The retail banana price is set to the break through the symbolic £1/kg barrier on the back of huge hikes in the price of oil and the weakness of sterling, importers are predicting.

Bananas are currently selling for 97p/kg in the big four, 35% up on the same period last year when the fruit was regularly discounted, according to Grocer 33 data.

Bananas are imported using forward shipping contracts, which will come up for renewal over the coming months, and shipping companies are expected to demand higher prices.

The price of Brent Crude has risen by a hefty 63% to $80 a barrel in the past year [Mintec], which has had a knock-on effect on the price of bunker fuel for ships.

Importers have been severely hit by the weakness of both sterling and the euro, which is putting further pressure on prices. At European level, bananas are currently £825/tonne, up 3% week-on-week and up 27% against the same period last year.

All this could send the retail price as high as £1.08/kg in the coming months, industry sources claim.

"There's not a supplier out there making a healthy profit at the moment," said one leading importer. "And supermarkets are losing money hand over fist as they try to maintain these low prices.

"We are engaged in fixed tenders with supermarkets but will be looking to recoup some money. The sad thing is the market is totally inelastic, so you could see a 30% increase in the price without it affecting sales."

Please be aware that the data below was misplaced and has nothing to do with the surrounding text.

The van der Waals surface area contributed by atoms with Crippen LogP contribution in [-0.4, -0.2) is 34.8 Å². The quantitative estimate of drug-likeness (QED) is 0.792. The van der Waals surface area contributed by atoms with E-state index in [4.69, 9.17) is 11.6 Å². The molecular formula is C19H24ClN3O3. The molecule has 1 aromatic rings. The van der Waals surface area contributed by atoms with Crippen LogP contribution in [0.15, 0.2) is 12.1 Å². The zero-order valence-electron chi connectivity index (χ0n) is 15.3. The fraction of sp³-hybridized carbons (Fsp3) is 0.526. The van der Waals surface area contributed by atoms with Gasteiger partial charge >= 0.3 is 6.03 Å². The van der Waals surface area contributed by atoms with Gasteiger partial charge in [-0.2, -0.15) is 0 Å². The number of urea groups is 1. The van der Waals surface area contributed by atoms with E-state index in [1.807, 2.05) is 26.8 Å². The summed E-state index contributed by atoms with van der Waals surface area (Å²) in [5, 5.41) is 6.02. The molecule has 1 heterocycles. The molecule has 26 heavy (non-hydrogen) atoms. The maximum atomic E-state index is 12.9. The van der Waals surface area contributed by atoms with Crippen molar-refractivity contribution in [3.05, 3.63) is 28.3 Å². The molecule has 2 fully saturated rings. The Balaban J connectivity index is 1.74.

Should the general election result in a hung parliament which could lead to a further collapse in sterling the price could rise even higher, he added.

Another supplier said the fact that two major Chilean oil refineries were out of action following the recent earthquake had put pressure on oil supplies in recent weeks. But sterling was the issue.

"The price of oil is not that bad compared with two years ago, but the situation is particularly tough because of exchange rates. It's extremely likely that the price will pass £1/kg in the near future."

Irish importer Fyffes also warned in a trading update last month that it would be seeking an increase in selling prices to offset the impact of poor exchange rates and higher costs.

However, another importer cast doubt on whether supermarkets would be prepared to move the price any higher.

"We have seen an 8%-9% increase on sea freight and fruit cost, which would equate to a 3.7p/kg increase, which is within the margins supermarkets will absorb," he said. "Logic says the price should be well past £1, but logic says it should have been for the past two years."

Supermarkets' banana pricing decisions were made according to "politics", not cost considerations, he added.